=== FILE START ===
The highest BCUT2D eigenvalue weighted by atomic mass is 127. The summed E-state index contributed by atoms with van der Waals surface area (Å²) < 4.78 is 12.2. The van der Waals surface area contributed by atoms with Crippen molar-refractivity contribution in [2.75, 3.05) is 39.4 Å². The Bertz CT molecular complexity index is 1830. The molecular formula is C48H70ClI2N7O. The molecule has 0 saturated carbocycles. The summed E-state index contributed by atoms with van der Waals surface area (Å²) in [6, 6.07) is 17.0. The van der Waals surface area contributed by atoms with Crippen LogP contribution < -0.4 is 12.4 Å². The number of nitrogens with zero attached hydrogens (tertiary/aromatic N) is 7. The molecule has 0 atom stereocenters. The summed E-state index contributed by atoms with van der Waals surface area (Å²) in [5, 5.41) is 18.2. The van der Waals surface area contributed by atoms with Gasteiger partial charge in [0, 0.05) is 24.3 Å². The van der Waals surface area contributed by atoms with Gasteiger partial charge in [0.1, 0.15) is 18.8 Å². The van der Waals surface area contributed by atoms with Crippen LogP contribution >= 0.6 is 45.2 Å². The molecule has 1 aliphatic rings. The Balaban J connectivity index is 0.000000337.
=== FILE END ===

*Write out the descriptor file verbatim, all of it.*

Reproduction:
The highest BCUT2D eigenvalue weighted by atomic mass is 127. The summed E-state index contributed by atoms with van der Waals surface area (Å²) < 4.78 is 12.2. The van der Waals surface area contributed by atoms with Crippen molar-refractivity contribution in [2.75, 3.05) is 39.4 Å². The Bertz CT molecular complexity index is 1830. The molecular formula is C48H70ClI2N7O. The molecule has 0 saturated carbocycles. The summed E-state index contributed by atoms with van der Waals surface area (Å²) in [6, 6.07) is 17.0. The van der Waals surface area contributed by atoms with Crippen LogP contribution < -0.4 is 12.4 Å². The number of nitrogens with zero attached hydrogens (tertiary/aromatic N) is 7. The molecule has 0 atom stereocenters. The summed E-state index contributed by atoms with van der Waals surface area (Å²) in [5, 5.41) is 18.2. The van der Waals surface area contributed by atoms with Gasteiger partial charge in [0, 0.05) is 24.3 Å². The van der Waals surface area contributed by atoms with Gasteiger partial charge in [0.1, 0.15) is 18.8 Å². The van der Waals surface area contributed by atoms with Crippen LogP contribution >= 0.6 is 45.2 Å². The molecule has 1 aliphatic rings. The Balaban J connectivity index is 0.000000337.